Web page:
A mother’s story of a Down syndrome diagnosis and a love more spectacular than she ever imagined.
We were in Brownies together. She played volleyball on my third grade team. Her mom took me to school every morning of sixth grade. I’d walk straight into her house on those mornings and find her sitting at the bar in her kitchen finishing her cereal. “Hi Michaboyett,” she’d say.
When I received the prenatal diagnosis that my child would most likely have Down syndrome, I thought of Carey first. I thought of her big personality, how she always knew what she wanted and how everyone else should behave. I thought of the way she flipped Barbie’s hair back and forth, back and forth to the music in her head those long spring afternoons on her sidewalk.
The results from the blood test came on a Thursday morning in December. I was alone with my then-three-year old, pushing him in a stroller through the park on our way to gymnastics class when the phone rang. The ultrasound two weeks prior had shown one marker for Down syndrome, but still they said it was only a 1 in 476 chance my child would have DS. I’ve never been the one to win raffles or lotteries. I had the blood test just to remove that worry from my mind.
I answered my phone, holding it against my face with my shoulder, a travel mug of tea in one hand, awkwardly pushing the stroller with the other. I stopped walking when the woman on the other line began to speak. The sky shrunk, as if it was pulled by gravity toward me, as if the trees paused their swaying, the planet stopped its swirling, as if God had paused the sun in the sky, as if nature was holding its breath.
Read more: My son is so much more than Down syndrome
That’s when I learned I was her. I was the one in four hundred and seventy six. I hung up the phone and stood still on the sidewalk, reminding myself to breathe.
How can I write down what I felt in the moment that changed my life? The images that flickered through my mind, a mental slideshow of loss, of a future I’d never planned for? My hands shook in the back of the bleachers during gymnastics class.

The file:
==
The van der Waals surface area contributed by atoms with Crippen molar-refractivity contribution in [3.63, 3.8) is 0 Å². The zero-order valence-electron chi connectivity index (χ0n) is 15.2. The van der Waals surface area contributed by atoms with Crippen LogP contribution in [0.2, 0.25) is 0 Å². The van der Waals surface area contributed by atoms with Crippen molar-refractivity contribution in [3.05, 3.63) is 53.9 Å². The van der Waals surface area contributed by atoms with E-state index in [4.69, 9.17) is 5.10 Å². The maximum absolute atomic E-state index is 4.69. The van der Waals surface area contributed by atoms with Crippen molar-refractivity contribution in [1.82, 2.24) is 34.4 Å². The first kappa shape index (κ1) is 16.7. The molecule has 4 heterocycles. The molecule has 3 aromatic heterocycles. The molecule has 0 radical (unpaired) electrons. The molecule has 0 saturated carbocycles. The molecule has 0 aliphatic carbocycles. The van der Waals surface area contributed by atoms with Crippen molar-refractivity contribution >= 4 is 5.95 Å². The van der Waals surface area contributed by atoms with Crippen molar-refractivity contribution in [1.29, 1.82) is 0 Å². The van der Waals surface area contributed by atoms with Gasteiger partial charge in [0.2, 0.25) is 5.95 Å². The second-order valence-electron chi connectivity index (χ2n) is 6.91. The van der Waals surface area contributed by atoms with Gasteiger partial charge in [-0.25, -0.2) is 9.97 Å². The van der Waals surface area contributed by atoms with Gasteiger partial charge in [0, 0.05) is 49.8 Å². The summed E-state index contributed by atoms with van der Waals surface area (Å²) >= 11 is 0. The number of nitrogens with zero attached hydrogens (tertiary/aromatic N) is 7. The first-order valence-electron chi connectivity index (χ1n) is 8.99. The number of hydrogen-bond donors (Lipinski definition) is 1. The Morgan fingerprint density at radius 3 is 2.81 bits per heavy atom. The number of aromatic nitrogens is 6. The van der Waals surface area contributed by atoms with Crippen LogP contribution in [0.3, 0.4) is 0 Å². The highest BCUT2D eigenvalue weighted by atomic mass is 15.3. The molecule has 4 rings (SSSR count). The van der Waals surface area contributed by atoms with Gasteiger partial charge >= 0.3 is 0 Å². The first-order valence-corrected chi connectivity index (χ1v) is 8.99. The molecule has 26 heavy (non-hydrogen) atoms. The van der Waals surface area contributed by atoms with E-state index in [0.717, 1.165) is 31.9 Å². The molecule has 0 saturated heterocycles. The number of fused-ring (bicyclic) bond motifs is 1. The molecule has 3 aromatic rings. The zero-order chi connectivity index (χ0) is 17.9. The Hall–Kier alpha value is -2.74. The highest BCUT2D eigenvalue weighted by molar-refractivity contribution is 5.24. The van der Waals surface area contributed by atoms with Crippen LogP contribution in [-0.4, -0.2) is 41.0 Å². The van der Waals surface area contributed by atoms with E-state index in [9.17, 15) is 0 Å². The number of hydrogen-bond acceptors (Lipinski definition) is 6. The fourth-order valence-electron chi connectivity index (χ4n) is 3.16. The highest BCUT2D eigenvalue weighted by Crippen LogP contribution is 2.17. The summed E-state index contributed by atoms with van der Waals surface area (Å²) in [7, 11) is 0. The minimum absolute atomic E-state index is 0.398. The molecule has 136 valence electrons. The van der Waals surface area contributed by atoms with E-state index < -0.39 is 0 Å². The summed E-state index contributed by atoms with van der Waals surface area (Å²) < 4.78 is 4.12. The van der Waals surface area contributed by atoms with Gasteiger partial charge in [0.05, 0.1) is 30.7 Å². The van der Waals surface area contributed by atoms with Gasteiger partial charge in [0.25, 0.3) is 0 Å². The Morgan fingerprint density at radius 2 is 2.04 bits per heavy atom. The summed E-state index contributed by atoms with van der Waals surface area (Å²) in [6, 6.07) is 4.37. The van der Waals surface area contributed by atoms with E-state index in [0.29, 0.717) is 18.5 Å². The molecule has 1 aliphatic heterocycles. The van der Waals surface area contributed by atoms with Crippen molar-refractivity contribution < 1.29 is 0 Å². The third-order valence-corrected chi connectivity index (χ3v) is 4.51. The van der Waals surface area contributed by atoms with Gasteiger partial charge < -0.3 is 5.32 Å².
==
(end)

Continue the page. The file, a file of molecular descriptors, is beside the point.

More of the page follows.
In the months that followed I grieved, but I didn’t grieve a person, I grieved my own plans of what our family was supposed to look like. I felt my baby swish inside me and couldn’t make sense of his being mine yet still having this uncertain diagnosis. I loved him the way most mothers love the miraculous growth beneath their own stretched skin. And still, this part of him, these extra chromosomes, they were a mystery.
I thought of Carey everyday. The way she sat, the way her skin felt, the sound of her voice, gruff and expressive. I thought of how we all loved her. Of how she died too soon.
I thought of my older children. What would this cost them? Would they resent their brother for demanding a different life than the one I had imagined for our family? Would they be embarrassed of our baby? Who would care for him when my husband and I couldn’t? Was I capable of learning to be the mom of a child with special needs?
World Down Syndrome Day is always on March 21. Last year the date fell four weeks before my due date, two and a half weeks before our baby, Ace, was born.